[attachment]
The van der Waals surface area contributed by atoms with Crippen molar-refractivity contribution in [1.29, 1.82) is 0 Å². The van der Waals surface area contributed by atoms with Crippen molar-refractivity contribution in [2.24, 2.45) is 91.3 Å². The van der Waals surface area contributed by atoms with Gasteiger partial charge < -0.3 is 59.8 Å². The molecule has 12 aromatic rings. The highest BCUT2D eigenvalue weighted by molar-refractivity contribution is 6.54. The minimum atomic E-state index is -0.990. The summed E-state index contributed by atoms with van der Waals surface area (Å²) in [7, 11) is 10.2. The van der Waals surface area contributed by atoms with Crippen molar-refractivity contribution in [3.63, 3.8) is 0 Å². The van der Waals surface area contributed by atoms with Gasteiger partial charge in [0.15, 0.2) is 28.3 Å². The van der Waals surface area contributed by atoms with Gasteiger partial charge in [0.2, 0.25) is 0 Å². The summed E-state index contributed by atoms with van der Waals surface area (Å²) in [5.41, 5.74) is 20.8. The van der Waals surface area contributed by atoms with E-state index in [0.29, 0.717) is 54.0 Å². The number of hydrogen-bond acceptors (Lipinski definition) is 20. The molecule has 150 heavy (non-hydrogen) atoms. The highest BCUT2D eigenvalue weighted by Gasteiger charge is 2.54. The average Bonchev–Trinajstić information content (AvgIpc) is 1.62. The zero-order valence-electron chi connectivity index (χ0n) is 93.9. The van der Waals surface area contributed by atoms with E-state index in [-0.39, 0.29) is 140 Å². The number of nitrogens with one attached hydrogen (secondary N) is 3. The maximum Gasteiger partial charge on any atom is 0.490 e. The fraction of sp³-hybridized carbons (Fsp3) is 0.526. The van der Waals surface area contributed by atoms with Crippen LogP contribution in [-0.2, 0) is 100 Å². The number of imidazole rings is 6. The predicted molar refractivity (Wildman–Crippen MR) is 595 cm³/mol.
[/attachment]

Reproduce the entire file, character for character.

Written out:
The van der Waals surface area contributed by atoms with Crippen molar-refractivity contribution in [1.29, 1.82) is 0 Å². The van der Waals surface area contributed by atoms with Crippen molar-refractivity contribution in [2.24, 2.45) is 91.3 Å². The van der Waals surface area contributed by atoms with Gasteiger partial charge < -0.3 is 59.8 Å². The molecule has 12 aromatic rings. The highest BCUT2D eigenvalue weighted by molar-refractivity contribution is 6.54. The minimum atomic E-state index is -0.990. The summed E-state index contributed by atoms with van der Waals surface area (Å²) in [7, 11) is 10.2. The van der Waals surface area contributed by atoms with Crippen molar-refractivity contribution in [3.63, 3.8) is 0 Å². The van der Waals surface area contributed by atoms with Gasteiger partial charge in [0.15, 0.2) is 28.3 Å². The van der Waals surface area contributed by atoms with Gasteiger partial charge in [0.2, 0.25) is 0 Å². The summed E-state index contributed by atoms with van der Waals surface area (Å²) in [5.41, 5.74) is 20.8. The van der Waals surface area contributed by atoms with E-state index in [0.29, 0.717) is 54.0 Å². The number of hydrogen-bond acceptors (Lipinski definition) is 20. The molecule has 150 heavy (non-hydrogen) atoms. The highest BCUT2D eigenvalue weighted by Gasteiger charge is 2.54. The average Bonchev–Trinajstić information content (AvgIpc) is 1.62. The zero-order valence-electron chi connectivity index (χ0n) is 93.9. The van der Waals surface area contributed by atoms with E-state index in [-0.39, 0.29) is 140 Å². The number of nitrogens with one attached hydrogen (secondary N) is 3. The maximum Gasteiger partial charge on any atom is 0.490 e. The fraction of sp³-hybridized carbons (Fsp3) is 0.526. The van der Waals surface area contributed by atoms with Crippen LogP contribution in [-0.2, 0) is 100 Å². The number of imidazole rings is 6. The predicted molar refractivity (Wildman–Crippen MR) is 595 cm³/mol.